This rule was designed to eliminate financial advisor conflicts of interest when dealing with client retirement accounts. While it had provisions relating to 401(k) plans, it’s important to remember that any delay or even the possible nullification of the rule does not impact the fiduciary duties of a 401(k) plan sponsor.

Any financial advisor who works with plan sponsors can help ensure that their clients are aware of this.

A sponsor’s fiduciary role

 ERISA cites five standards of fiduciary care on sponsors of retirement plans. These boil down to the fact that a plan sponsor must make all decisions with the best interests of the plan participants in mind.

One key standard that has received attention in recent years is the responsibility to keep expenses low for plan participants.

While there is no firm standard for this, this issue has been the basis of a number of lawsuits against plan sponsors. Most of these suits have been brought against large employers, however, in recent years, even smaller plans have not been immune.

Reach out to clients now

 Periods of market volatility signal good opportunities to reach out to your current and prospective clients.

Start by confirming that their current plans are low cost and perform relative to their asset class peers. Find out:

  • Are all fees and expenses transparent, both those that are paid from the participant’s accounts and those paid by the sponsor?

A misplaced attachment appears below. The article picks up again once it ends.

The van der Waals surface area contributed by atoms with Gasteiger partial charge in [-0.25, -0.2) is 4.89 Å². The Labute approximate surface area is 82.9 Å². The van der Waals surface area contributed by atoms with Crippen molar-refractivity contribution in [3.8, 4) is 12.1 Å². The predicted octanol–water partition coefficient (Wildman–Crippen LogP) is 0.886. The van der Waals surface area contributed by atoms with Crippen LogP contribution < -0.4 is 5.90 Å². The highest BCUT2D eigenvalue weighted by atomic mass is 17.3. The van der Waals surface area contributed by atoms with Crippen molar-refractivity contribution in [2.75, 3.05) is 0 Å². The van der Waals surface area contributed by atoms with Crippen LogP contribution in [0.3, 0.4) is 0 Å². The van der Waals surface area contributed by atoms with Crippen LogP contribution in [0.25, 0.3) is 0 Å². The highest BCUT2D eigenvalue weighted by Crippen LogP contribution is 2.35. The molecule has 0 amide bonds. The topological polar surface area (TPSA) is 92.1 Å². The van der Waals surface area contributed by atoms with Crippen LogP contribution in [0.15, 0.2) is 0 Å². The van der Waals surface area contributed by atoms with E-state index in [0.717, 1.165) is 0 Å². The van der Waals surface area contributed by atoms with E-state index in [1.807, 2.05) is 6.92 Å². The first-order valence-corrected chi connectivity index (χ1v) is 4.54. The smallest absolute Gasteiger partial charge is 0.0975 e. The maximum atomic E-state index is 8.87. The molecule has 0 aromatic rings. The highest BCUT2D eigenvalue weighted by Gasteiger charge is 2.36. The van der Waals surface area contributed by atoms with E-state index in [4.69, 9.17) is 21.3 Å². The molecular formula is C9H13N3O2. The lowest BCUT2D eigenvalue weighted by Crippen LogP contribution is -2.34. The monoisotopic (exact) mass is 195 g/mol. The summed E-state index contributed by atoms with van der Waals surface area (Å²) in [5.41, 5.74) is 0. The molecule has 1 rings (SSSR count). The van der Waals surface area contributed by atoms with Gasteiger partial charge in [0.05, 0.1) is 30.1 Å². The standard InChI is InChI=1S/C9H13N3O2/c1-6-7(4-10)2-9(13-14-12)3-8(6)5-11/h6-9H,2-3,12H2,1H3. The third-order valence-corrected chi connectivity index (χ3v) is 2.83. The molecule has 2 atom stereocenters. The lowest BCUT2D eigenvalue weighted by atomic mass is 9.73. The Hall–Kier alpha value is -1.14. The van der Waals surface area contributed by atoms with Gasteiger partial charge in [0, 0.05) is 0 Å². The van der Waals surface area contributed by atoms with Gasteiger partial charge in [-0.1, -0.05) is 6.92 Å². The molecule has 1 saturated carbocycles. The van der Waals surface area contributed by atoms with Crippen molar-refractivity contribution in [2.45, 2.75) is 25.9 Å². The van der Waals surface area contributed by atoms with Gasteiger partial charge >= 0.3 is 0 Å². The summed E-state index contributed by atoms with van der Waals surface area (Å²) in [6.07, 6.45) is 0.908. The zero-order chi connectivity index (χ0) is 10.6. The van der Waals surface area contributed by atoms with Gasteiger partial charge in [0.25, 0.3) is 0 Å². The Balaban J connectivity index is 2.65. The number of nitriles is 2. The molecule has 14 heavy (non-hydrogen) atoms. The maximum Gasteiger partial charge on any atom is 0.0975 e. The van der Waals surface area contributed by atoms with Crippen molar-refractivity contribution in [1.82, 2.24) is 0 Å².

• Is there a process in place to select, monitor, and (when needed) replace investment choices?

Ideally, your client has an Investment Policy Statement in place for the plan. A solid, consistent, and documented investment process is a great way to demonstrate that the sponsor is acting in a responsible fiduciary capacity.

Beyond just meeting their fiduciary obligations, savvy plan sponsors want to provide the best possible retirement vehicle for their employees (and themselves) to ensure that employees can retire on time.

Advisors are also fiduciaries

 As an advisor you have two options as a fiduciary.

A 3(21) fiduciary serves as a co-fiduciary with the plan sponsor making all final decisions as to the plan’s investments and other decisions including the selection of service providers.

A 3(38) fiduciary has the discretion to make all investment and provider decisions; this is delegated to the advisor by the sponsor.